The quality of CFA piles is highly dependent upon the skill of the contractor and the specific crew that is assigned to the project. It is essential that the contractor demonstrate competence to perform the work by providing documentation of successful completion of prior projects of a similar nature to the project being bid. Only experienced contractors will be allowed to perform the work and all contractors will be required to construct a test pile.

For transportation projects, the recommended experience requirements for contractors and their personnel are as follows.

  1. The contractor should have completed a minimum of three projects in the two-year period preceding the bid date in which CFA piles were installed successfully under subsurface and project conditions similar to those of the current project;
  2. The designated job site supervisor (foreman or crew chief) should have a minimum of three years of experience in the supervision of the installation of CFA piles;
  3. Drill rig operators should have a minimum of three years of experience installing CFA piles; and
  4. The designated project manager should have a minimum of three years experience with CFA projects of similar size and scope.

The contractor should be required to submit a list of personnel to be used on the project and provide documentation of experience.

7.3.3 Design Submittals

The CFA piles shall be designed by a licensed Professional Engineer (Design Engineer) that is licensed in the state where the project is located. The Design Engineer should have experience in the design of at least three successfully completed CFA pile projects over the past five years with CFA piles of similar capacity to those required for the project.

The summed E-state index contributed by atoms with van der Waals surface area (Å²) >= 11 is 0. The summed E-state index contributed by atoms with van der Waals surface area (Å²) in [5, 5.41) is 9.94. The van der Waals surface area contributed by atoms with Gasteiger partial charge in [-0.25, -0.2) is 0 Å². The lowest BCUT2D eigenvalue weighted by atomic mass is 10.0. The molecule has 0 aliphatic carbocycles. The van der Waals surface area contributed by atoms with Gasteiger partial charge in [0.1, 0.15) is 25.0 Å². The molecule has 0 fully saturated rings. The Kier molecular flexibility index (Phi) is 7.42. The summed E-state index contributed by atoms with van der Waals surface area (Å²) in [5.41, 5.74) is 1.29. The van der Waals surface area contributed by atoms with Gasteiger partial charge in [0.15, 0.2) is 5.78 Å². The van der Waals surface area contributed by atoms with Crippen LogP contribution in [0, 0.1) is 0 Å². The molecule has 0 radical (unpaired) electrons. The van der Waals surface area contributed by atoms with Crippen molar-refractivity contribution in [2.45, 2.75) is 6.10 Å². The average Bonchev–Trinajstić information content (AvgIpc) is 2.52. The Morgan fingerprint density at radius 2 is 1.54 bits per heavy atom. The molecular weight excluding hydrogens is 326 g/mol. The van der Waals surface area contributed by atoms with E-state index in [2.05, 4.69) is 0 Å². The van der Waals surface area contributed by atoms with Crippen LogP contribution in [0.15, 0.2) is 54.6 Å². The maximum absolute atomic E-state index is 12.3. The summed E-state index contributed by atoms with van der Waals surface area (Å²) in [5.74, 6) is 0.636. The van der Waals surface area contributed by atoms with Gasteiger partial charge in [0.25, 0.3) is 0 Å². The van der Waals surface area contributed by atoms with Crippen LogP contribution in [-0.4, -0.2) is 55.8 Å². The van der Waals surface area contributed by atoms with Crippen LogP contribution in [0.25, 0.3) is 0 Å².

Revisions to the design due to field conditions will need to be documented through submittals of revised calculations and/or working drawings in the affected portion of the project. It is recommended that the contractor be required to submit as-built drawings upon completion of the pile installation. Design Calculations

Design calculations should include, but not be limited to, the following items:

  1. A written summary report that describes the overall CFA pile design;
  2. CFA pile structure critical design cross-section(s) including soil/rock strata, piezometric levels, and location, magnitude and direction of applied loads;
  3. Design criteria, including soil/rock shear strengths (friction angle and cohesion), unit weights, unit skin friction values, and unit end-bearing values. Any additional subsurface borings, laboratory work, or other subsurface data collected for the design beyond what was provided by the owner;
  4. Safety factors used in the design;
  5. Seismic design earthquake acceleration coefficient or other seismic design criteria applicable for the geographic area of the project;
  6. Design calculation sheets (both static and seismic) with the project number, CFA pile structure location, designation, date of preparation, initials of designer and checker, and page number at the top of each page. An index page should be provided with the design calculations;
  7. Design notes including an explanation of any symbols and computer programs used in the design; and
  8. Pile to cap/footing calculations. Working Drawings

Working drawings should include, but not be limited to, the following items unless provided in the contract plans:

  1. A plan view of the CFA pile structure(s) identifying:
    1. A reference baseline datum;
    2. The offset from the construction centerline or baseline to the face of the CFA pile structure at all changes in horizontal alignment;
    3. Beginning and end station of CFA pile structures;
    4. CFA pile locations with center-to-center pile spacing;
    5. Right-of-way and permanent or temporary construction easement limits, location of all known active and abandoned existing utilities, adjacent structures or other potential interferences;
    6. The centerline of any drainage structures or drainage pipes behind, passing through, or passing under the CFA pile structure; and
    7. Subsurface exploration locations shown on a plan view of the proposed CFA structure alignment with appropriate reference base lines to fix the locations of the explorations relative to the CFA structure.